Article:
Let me back up a little, come to think of it, I will be helping out a friend, who is marrying off her daughter soon, with a brunch at her home for out of town guests.  What a perfect cocktail and presentation this would be for that occasion as well as your Holiday brunch. I got these California Minneola Tangelos at Whole Foods for $2.99/3lbs. They were firm and fresh with an explosion of flavor. Tangelos are a hybrid of a grapefruit and a tangerine, it's quite fascinating reading about it even superficially on Wikipedia. I make it an habit to find fresh, often local produce and then figure out where I take it in the kitchen.  The recipe is really simple, set the oven timer as a reminder when the drying is done couple of hours later. Sources are from all over and with my little adjustments and experimentation. Made couple of batches of tangelo slices while playing with different heat levels, amount of sugars and type of sugars. I also played a bit with the cocktails 'cause' Minneola Tangelo has a high acidity level as opposed to an orange, and therefore adding lemon juice might not be necessary altogether.  I reduced the levels of lemon juice.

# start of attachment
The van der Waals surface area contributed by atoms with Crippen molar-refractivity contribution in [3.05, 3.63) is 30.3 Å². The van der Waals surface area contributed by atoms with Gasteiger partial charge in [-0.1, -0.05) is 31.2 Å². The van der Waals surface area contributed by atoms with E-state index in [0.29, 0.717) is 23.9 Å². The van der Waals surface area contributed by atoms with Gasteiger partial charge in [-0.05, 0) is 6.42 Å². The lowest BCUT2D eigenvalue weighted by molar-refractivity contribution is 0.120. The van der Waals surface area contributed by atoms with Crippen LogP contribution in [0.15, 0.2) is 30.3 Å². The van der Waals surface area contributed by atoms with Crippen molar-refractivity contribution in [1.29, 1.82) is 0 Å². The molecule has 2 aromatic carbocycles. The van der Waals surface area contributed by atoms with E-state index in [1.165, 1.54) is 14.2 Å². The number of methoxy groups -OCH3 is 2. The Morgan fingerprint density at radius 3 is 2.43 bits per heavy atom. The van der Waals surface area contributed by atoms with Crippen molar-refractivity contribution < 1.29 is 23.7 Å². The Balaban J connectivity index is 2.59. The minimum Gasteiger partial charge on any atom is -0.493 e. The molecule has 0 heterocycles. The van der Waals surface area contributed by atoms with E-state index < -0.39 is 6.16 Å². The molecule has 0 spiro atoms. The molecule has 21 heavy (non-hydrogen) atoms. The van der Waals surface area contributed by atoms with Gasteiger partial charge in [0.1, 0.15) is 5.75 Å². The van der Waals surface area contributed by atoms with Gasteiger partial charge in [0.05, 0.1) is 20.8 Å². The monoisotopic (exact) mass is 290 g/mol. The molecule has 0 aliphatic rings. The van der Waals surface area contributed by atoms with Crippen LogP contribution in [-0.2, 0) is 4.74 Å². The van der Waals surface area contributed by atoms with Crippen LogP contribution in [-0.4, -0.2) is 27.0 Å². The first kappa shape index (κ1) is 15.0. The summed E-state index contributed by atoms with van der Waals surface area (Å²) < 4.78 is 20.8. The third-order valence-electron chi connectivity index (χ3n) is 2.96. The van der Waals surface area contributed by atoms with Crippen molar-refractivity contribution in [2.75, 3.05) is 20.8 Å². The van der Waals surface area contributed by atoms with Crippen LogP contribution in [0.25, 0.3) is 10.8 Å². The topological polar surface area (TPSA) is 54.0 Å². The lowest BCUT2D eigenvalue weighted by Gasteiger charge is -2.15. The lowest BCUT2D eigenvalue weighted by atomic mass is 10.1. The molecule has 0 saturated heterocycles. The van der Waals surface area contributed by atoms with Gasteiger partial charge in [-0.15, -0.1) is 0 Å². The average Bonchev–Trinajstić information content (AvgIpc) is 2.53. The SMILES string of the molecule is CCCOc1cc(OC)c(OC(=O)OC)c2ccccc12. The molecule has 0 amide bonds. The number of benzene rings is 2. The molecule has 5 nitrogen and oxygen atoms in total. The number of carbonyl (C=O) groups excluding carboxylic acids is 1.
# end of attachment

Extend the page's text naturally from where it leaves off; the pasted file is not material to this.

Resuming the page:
Minneola Tangelo Slices:
Ingredients:
3-4 Minneola tangelos
1 cup sugar
3/4 cup water
(syrup is enough for 4 tangelos)

Directions:
Slice tangelos into really thin slices, minimum 1/16 inch slices on a mandolin, or as in my case, I used a steak knife. Layer and set aside in a large rectangular deep pan.  In a sauce pan bring sugar and water to a boil, turn down heat immediately after boiling point is reached and mix to dissolve sugar.  It's a quick process, maybe 2 minute long.  Let cool.  Once cool, pour syrup over the tangelo slices, cover and let immerse for couple of hours. Line a baking sheet with parchment paper, Line slices on parchemnt and bake at 350F for first 5 minutes then reduce to 225F for two additional hours.  Set the oven timer.
Note: Oven heat varies, mine was high, so I reduced heat to 200F for the last 1/2 an hour.  You do not want the crisps to carmelize or burn.

Minneola Tangelo Mimosas:
Ingredients:
7 tablespoons Minneola Tangelo juice, Freshly squeezed